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Transurethral resection of the prostate (TURP)

This page was reviewed under our medical and editorial policy by

Maurie Markman, MD, President, Medicine & Science at CTCA.

This page was updated on June 21, 2022.

A transurethral resection of the prostate, or TURP, is a surgical procedure used to help men with an enlarged prostate. It’s most commonly used for men with benign prostatic hyperplasia (BPH), a noncancerous enlargement of the prostate. Because part of the urethra is surrounded by the prostate, an enlarged prostate puts pressure on the urethra and may make it difficult to urinate normally.

It may also be used for advanced prostate cancer patients to relieve uncomfortable symptoms, such as urinary problems, and improve quality of life.

What to expect from the TURP procedure

A transurethral resection of the prostate removes the inner section of the prostate gland to relieve the pressure on the urethra. It’s performed under general anesthesia, which puts the patient to sleep, or spinal anesthesia, which numbs the lower part of the body.

During the TURP procedure, the doctor uses a resectoscope, which is a thin, flexible tube that’s inserted through the tip of the penis and into the urethra. This method requires no incision or need for stitches. The resectoscope uses either electricity or a laser to remove part of the prostate, which cuts or vaporizes the tissue.

The procedure takes about an hour. Before the surgery is completed, a thin, small tube called a catheter will be inserted into the urethra and bladder to help with urination during the recovery process.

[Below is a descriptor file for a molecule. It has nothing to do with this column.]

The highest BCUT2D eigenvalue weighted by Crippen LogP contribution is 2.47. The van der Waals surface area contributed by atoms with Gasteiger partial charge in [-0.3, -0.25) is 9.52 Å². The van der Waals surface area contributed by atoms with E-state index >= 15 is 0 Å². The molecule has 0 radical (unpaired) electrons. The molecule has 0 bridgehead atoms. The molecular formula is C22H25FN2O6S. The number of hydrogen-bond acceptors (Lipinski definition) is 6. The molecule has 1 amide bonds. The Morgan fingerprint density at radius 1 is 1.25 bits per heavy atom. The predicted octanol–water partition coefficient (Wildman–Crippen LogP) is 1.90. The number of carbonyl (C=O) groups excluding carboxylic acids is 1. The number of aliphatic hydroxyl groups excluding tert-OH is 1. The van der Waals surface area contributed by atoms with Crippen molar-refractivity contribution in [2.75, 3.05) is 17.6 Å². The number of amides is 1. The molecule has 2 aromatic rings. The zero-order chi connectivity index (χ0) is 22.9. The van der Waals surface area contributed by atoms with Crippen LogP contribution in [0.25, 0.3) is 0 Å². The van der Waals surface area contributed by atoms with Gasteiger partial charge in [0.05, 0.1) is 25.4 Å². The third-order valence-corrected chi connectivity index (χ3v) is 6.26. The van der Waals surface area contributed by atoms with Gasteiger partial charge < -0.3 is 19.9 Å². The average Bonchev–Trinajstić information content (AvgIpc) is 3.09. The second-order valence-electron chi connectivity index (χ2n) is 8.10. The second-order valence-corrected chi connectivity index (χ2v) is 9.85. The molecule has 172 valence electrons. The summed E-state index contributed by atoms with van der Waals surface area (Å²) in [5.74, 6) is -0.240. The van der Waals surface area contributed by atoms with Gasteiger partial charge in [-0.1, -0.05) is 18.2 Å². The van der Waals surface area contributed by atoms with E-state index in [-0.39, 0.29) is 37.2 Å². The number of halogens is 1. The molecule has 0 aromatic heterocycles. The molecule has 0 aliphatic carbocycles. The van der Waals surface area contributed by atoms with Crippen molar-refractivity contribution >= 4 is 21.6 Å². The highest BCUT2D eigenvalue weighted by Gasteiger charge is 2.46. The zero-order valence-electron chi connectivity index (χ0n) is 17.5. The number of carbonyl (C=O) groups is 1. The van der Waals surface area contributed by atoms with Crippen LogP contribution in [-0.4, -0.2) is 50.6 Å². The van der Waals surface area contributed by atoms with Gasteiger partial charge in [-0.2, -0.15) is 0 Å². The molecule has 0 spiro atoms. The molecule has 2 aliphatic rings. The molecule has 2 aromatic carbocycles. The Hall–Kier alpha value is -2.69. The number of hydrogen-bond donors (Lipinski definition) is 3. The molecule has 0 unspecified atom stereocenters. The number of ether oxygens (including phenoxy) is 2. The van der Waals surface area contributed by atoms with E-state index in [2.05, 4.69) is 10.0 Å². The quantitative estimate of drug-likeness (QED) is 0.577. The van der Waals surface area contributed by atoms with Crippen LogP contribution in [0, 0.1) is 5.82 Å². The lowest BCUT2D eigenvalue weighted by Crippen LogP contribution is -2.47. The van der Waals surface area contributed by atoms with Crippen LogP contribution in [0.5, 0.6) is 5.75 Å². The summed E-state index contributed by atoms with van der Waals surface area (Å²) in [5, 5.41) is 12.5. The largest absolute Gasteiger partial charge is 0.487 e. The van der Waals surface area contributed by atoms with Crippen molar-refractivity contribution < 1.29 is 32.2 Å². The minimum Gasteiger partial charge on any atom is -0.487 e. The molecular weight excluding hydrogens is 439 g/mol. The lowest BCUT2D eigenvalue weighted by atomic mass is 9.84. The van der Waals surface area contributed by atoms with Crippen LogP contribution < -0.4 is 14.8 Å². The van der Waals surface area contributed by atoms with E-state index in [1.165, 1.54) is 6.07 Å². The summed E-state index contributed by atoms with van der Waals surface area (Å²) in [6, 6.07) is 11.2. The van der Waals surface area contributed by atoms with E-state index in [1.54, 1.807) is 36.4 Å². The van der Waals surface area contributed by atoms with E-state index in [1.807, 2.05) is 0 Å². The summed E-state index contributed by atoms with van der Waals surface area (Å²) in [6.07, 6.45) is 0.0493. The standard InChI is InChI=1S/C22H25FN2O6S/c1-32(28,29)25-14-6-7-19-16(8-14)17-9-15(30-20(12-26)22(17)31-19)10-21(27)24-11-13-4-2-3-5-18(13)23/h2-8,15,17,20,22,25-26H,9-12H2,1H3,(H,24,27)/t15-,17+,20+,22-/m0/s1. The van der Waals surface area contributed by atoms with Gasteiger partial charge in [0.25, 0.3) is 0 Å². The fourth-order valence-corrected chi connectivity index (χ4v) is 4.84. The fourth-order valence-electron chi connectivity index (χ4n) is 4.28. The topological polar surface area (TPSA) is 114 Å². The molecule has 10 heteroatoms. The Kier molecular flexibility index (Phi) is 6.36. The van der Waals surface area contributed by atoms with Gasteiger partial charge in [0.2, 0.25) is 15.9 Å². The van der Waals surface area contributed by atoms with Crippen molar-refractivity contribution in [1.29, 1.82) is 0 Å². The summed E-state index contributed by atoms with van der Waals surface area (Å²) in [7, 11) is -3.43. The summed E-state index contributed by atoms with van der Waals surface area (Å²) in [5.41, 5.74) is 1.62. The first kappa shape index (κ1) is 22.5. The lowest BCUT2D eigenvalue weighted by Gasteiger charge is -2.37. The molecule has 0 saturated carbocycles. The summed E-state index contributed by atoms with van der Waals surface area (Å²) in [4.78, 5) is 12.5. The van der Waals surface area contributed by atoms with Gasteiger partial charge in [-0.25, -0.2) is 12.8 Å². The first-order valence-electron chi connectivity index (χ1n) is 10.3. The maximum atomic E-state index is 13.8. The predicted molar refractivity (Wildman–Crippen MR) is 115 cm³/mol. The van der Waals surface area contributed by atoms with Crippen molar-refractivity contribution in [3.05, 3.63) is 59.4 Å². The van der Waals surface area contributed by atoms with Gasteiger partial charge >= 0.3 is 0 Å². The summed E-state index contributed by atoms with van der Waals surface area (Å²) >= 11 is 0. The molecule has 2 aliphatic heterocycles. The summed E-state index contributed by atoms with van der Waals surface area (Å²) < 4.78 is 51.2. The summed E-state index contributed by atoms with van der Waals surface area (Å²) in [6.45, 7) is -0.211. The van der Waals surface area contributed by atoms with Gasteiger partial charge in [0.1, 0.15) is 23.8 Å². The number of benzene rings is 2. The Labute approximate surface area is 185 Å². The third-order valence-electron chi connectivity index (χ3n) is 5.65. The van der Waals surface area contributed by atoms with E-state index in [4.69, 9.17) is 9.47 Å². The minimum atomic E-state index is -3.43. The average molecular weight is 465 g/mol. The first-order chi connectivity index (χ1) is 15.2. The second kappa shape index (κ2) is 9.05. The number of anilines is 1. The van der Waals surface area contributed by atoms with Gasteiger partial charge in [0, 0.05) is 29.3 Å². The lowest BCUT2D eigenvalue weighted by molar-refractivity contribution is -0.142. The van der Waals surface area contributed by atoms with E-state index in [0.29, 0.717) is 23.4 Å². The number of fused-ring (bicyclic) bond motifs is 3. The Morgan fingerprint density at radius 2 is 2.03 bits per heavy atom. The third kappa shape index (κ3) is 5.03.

A TURP is generally not an outpatient procedure. Patients may stay one to two days in the hospital so recovery can be monitored.

Possible complications and problems after TURP

While TURP is a safe procedure, any surgery may cause side effects. Possible TURP complications include:

  • Bleeding
  • Infection
  • Injury to the bladder
  • Loss of erections
  • Abnormalities in electrolyte levels
  • Urinary changes, including pain or difficulty when urinating
  • Retrograde ejaculation (ejaculate seeping into the bladder)

The care team will discuss potential TURP side effects in advance in order to determine whether the procedure is appropriate.

Recovery and life after TURP

Recovery from TURP surgery is carefully managed in both the hospital and at home. Immediately after surgery, pain medication may be administered and eating and drinking may resume. Patients may notice blood in their urine, but this is expected and will normally subside over time. Thorough at-home care instructions will be provided.

Life after a TURP surgery usually returns to normal, but the patient will need to rest and avoid strenuous activities for about one to two weeks after the procedure. Waiting about four to six weeks before resuming sexual relations may be advised.

Other instructions may include drinking plenty of fluids to help flush blood out of the urine and avoiding any alcohol and caffeine consumption until advised it’s safe to resume.

If patients notice any changes once they’re home, including fever, chills, urination problems or changes to urine color, they should call their care team right away.

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